What a nice group of weavers! I felt very welcome. I met some folks I had met at fiber festivals in the past in New England, and met some new weavers too. The guest speakers talked about their large looms and used weaving terminology that I was glad to learn and adapt to my own weaving experience. I was given a small floor loom last year by a friend, and my sister has a barn size loom and weaves, but weaving is fairly new to me. Large looms and patterns that is.
I weave on a small tape loom. I weave small bands of cloth for ties and decoration. I am self taught, so I had to learn terminology and get advice from established weavers along the way and then come to my own definitions and style.
|Reggie Delarm, tape loom weaving|
I was well received by the members. I sold some of my looms and books and quite a few mini pots, always a favorite. I learned a lot. And I had fun.
Our first speaker talked about saving the ends of the warp, conservation of material. I can understand that. With a tape loom there is small waste of warp because the warp is short and the loom is just a narrow rigid heddle. You loose about 6 inches to a foot when you get up near the tie knot. But with a larger loom there is a waste of thread between the heddles and the back beams and with a wider weave, that can amount to a lot of wasted warp.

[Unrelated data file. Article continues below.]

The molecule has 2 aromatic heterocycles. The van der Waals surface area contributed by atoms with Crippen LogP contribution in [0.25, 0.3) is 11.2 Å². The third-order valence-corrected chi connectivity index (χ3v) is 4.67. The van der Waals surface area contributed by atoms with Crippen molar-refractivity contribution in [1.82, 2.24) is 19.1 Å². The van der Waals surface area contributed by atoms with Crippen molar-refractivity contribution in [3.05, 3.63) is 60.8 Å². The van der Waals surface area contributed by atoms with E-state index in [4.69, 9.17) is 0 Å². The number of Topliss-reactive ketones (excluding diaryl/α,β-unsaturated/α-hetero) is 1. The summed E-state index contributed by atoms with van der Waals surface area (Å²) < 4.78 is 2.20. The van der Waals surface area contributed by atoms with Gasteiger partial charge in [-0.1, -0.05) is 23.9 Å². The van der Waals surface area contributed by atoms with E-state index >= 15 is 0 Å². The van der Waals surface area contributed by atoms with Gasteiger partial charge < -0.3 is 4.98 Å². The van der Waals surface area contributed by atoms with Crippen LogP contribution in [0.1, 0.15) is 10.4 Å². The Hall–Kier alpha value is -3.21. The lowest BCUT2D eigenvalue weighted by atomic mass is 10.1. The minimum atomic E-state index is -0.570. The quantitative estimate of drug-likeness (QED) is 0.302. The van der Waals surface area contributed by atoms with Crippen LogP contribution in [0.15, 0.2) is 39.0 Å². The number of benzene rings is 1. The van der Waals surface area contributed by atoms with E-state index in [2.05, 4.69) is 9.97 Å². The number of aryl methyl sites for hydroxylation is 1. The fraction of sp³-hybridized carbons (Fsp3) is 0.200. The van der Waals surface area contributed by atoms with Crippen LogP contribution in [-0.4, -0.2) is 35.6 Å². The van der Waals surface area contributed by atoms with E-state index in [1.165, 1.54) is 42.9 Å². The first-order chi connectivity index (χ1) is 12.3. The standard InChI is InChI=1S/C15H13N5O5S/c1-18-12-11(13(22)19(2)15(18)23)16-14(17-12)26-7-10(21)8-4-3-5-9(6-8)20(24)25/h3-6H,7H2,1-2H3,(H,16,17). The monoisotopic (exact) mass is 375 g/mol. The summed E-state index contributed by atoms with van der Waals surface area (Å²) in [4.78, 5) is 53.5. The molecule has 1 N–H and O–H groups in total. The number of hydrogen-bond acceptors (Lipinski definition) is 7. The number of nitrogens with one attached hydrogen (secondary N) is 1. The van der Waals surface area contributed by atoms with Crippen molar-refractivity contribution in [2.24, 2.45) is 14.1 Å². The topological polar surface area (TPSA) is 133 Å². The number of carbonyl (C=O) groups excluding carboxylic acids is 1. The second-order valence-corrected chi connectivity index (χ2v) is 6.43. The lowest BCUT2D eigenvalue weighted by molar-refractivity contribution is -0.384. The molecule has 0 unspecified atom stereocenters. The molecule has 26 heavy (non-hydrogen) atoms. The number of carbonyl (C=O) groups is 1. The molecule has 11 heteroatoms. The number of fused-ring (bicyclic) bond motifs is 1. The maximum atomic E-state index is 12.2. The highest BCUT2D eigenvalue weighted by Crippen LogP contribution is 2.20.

We had a lovely, unexpected by me, lunch, show and tell, which was a fun way to see other peoples work, ideas and finds. Then another speaker, a master weaver, talked about the fact we will never fully learn everything about our trade... in her case weaving and in mine, pottery and the tape loom.
|Reggie Delarm, treadle potters wheel|
Geofrey Chaucer wrote the Canterbury Tales in the 1300s, and was quoted:
"The lyf so short, the craft so longe to lerne."
My sweetie, Roger the bowl turner, quotes this often. We who do historic trades and for that matter any craft or art, will always be learning more. No matter how good we get over the years, there will be always new things to learn and the longer we live, the more we practice, the more diligent we are, the more we will learn and accomplish, but live is so short and we will never have enough time to learn it all.
Which is a good thing. We take down our guard, we humbly admit that there is more to learn about our trade, we joyfully look forward to learning more from others and trial and error, experimenting with new equipment, methods and materials and trying new things.
I came home from the meeting wanting to get out that floor loom, try out the tapestry loom, get down my inkle from the attic and mostly to make some new projects with my simple tape looms.
Here are some of my fellow Tradesmen and Women.... working their trades for years so "longe to lerne".
|Roger Abrahamson, Bowl Turner|
|Cindie Etienne, Felter|
|Bob Etienne, Flax|
|John Holzwart, Brooms|